Fiction > The Haunters and the Haunted > XXIV. Clerk Saunders
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Rhys, Ernest, ed. (1859–1946).  The Haunters and the Haunted.  1921.

XXIV. Clerk Saunders
 
“Border Minstrelsy”
 
CLERK SAUNDERS and May Margaret 
  Walked owre yon garden green; 
And sad and heavy was the love 
  That fell them twa between. 
  
And thro’ the dark, and thro’ the mirk,         5
  And thro’ the leaves o’ green, 
He cam that night to Margaret’s door, 
  And tirléd at the pin. 
  
“O wha is that at my bower door, 
  Sae weel my name does ken?”  10
“’Tis I, Clerk Saunders, your true love; 
  You’ll open and let me in?” 
  
“But in may come my seven bauld brithers, 
  Wi’ torches burning bright; 
They’ll say—‘We hae but ae sister,  15
  And behold she’s wi’ a knight!’” 
  
“Ye’ll tak my brand I bear in hand, 
  And wi’ the same ye’ll lift the pin; 
Then ye may swear, and save your aith, 
  That ye ne’er let Clerk Saunders in.  20
  
“Ye’ll tak the kerchief in your hand, 
  And wi’ the same tie up your een; 
Then ye may swear and save your aith, 
  Ye saw me na since yestere’en.” 
  
It was about the midnight hour,  25
  When they asleep were laid, 
When in and cam her seven brothers, 
  Wi’ torches burning red. 
  
When in and cam her seven brothers, 
  Wi’ torches burning bright;  30
They said, “We hae but ae sister, 
  And behold she’s wi’ a knight.” 
  
Then out and spak the first o’ them, 
  “We’ll awa’ and lat them be.” 
And out and spak the second o’ them,  35
  “His father has nae mair than he!” 
  
And out and spak the third o’ them, 
  “I wot they are lovers dear!” 
And out and spak the fourth o’ them, 
  “They hae lo’ed this mony a year!”  40
  
Then out and spak the fifth o’ them, 
  “It were sin true love to twain!” 
“’Twere shame,” out spak the sixth o’ them, 
  “To slay a sleeping man!” 
  
Then up and gat the seventh o’ them,  45
  And never a word spak he; 
But he has striped his bright brown brand 
  Through Saunders’ fair bodie. 
  
Clerk Saunders started, and Margaret she turned, 
  Into his arms as asleep she lay;  50
And sad and silent was the night,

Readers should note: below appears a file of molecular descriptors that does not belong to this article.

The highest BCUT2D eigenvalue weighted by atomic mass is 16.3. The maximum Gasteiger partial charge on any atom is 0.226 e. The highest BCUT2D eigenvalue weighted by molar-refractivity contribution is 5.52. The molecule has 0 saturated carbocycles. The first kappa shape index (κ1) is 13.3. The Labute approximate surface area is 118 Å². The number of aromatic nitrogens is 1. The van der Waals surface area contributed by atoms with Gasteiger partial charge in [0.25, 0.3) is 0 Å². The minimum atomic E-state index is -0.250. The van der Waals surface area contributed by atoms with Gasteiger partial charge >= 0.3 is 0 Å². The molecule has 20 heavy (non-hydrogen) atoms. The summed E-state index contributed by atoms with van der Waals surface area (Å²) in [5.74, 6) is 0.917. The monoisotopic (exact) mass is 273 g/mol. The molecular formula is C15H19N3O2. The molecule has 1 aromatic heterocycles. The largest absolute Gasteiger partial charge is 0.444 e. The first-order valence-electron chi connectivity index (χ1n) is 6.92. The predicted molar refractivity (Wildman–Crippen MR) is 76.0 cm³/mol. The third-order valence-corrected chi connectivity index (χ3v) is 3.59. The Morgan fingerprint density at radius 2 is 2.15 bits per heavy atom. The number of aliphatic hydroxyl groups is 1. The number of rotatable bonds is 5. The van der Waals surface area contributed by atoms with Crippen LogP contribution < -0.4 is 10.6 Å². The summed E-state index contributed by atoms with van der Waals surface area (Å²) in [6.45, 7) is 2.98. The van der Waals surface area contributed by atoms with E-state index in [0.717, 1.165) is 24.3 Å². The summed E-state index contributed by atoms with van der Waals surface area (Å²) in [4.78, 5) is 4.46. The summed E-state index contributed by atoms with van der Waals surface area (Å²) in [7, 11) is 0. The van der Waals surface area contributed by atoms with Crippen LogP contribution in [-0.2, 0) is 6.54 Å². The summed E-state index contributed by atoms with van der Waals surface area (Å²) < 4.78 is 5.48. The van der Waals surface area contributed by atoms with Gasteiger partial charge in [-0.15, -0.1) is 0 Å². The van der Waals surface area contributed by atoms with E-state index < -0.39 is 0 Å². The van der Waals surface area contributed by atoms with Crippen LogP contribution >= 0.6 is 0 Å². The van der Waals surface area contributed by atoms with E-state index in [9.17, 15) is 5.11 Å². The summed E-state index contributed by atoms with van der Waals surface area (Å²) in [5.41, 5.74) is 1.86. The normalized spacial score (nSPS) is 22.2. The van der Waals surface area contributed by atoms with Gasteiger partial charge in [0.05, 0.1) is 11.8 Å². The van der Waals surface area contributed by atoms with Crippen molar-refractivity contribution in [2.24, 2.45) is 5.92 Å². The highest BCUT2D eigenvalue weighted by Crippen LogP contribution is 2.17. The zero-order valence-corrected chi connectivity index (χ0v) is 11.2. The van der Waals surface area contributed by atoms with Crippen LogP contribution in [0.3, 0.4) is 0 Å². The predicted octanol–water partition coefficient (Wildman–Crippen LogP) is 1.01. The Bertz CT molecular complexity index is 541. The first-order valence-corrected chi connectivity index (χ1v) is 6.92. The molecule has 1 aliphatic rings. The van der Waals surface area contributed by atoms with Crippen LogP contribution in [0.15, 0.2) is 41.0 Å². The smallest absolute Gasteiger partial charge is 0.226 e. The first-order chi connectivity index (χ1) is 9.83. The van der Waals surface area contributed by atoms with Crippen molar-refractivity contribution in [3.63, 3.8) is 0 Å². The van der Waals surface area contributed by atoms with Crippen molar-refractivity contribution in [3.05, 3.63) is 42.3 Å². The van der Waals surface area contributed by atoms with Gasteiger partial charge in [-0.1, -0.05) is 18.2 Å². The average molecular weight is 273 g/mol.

That was atween thir twae. 
  
And they lay still and sleepit sound, 
  Till the day began to daw; 
And kindly to him she did say,  55
  “It is time, love, you were awa’.” 
  
But he lay still, and sleepit sound, 
  Till the sun began to sheen; 
She looked atween her and the wa’, 
  And dull, dull were his een.  60
  
She turned the blankets to the foot, 
  The sheets unto the wa’, 
And there she saw his bloody wound, 
  And her tears fast doun did fa’. 
  
Then in and cam her father dear,  65
  Said, “Let a’ your mournin’ be; 
I’ll carry the dead corpse to the clay 
  And then come back and comfort thee. 
  
“Hold your tongue, my daughter dear, 
  And let your mourning be;  70
I’ll wed you to a higher match 
  Than his father’s son could be.” 
  
“Gae comfort weel your seven sons, father, 
  For man sall ne’er comfort me; 
Ye’ll marry me wi’ the Queen o’ Heaven,  75
  For wedded I ne’er sall be!” 
  
The clinking bell gaed through the toun, 
  To carry the dead corse to the clay; 
And Clerk Saunders stood at Margaret’s window, 
  ’Twas an hour before the day.  80
  
“O are ye sleeping, Margaret?” he says. 
  “Or are ye waking presentlie? 
Gie me my faith and troth again, 
  I wot, true love, I gied to thee. 
  
“I canna rest, Margaret,” he says,  85
  “Doun in the grave where I must be, 
Till ye gie me my faith and troth again, 
  I wot, true love, I gied to thee.” 
  
“Your faith and troth ye sall never get, 
  Nor our true love sall never twin,  90
Until ye come within my bower, 
  And kiss me cheek and chin.” 
  
“My mouth it is full cold, Margaret, 
  It has the smell, now, of the ground; 
And if I kiss thy comely mouth,  95
  To the grave thou will be bound. 
  
“O, cocks are crawing a merry midnight, 
  I wot the wild-fowls are boding day; 
Gie me my faith and troth again, 
  And let me fare me on my way.” 100
  
“Thy faith and troth thou sall na get, 
  And our true love shall never twin, 
Until ye tell what comes of women, 
  I wot, who die in strong travailing.” 
  
“Their beds are made in the heavens high, 105
  Down at the foot of our good Lord’s knee, 
Weel set about wi’ gillyflowers; 
  I wot sweet company for to see. 
  
“O, cocks are crawing a merry midnight, 
  I wot the wild-fowl are boding day; 110
The psalms of heaven will soon be sung, 
  And I, ere now, will be missed away.” 
  
Then she has ta’en a crystal wand, 
  And she has stroken her troth thereon, 
She has given it him out at the shot-window, 115
  Wi’ mony a sigh and heavy groan. 
  
“I thank ye, Margaret; I thank ye, Margaret; 
  And aye I thank ye heartilie; 
Gin ever the dead come for the quick, 
  Be sure, Margaret, I’ll come for thee.” 120
  
It’s hosen, and shoon, and gown, alane, 
  She clam the wa’ and after him; 
Until she cam to the green forest, 
  And there she lost the sight o’ him. 
  
“Is there ony room at your head, Saunders, 125
  Is there ony room at your feet? 
Or ony room at your side, Saunders, 
  Where fain, fain, I wad sleep?” 
  
“There’s nae room at my head, Margaret, 
  There’s nae room at my feet; 130
My bed it is full lowly now: 
  ’Mang the hungry worms I sleep. 
  
“Cauld mould is my covering now, 
  But and my winding-sheet; 
The dew it falls nae sooner down, 135
  Than my resting-place is weet. 
  
“But plait a wand o’ the bonnie birk 
  And lay it on my breast; 
And shed a tear upon my grave, 
  And wish my saul gude rest. 140
  
“And fair Margaret, and rare Margaret, 
  And Margaret o’ veritie, 
Gin e’er ye love anither man, 
  Ne’er love him as ye did me.” 
  
Then up and crew the milk-white cock, 145
  And up and crew the gray; 
Her lover vanished in the air, 
  And she gaed weeping away. 

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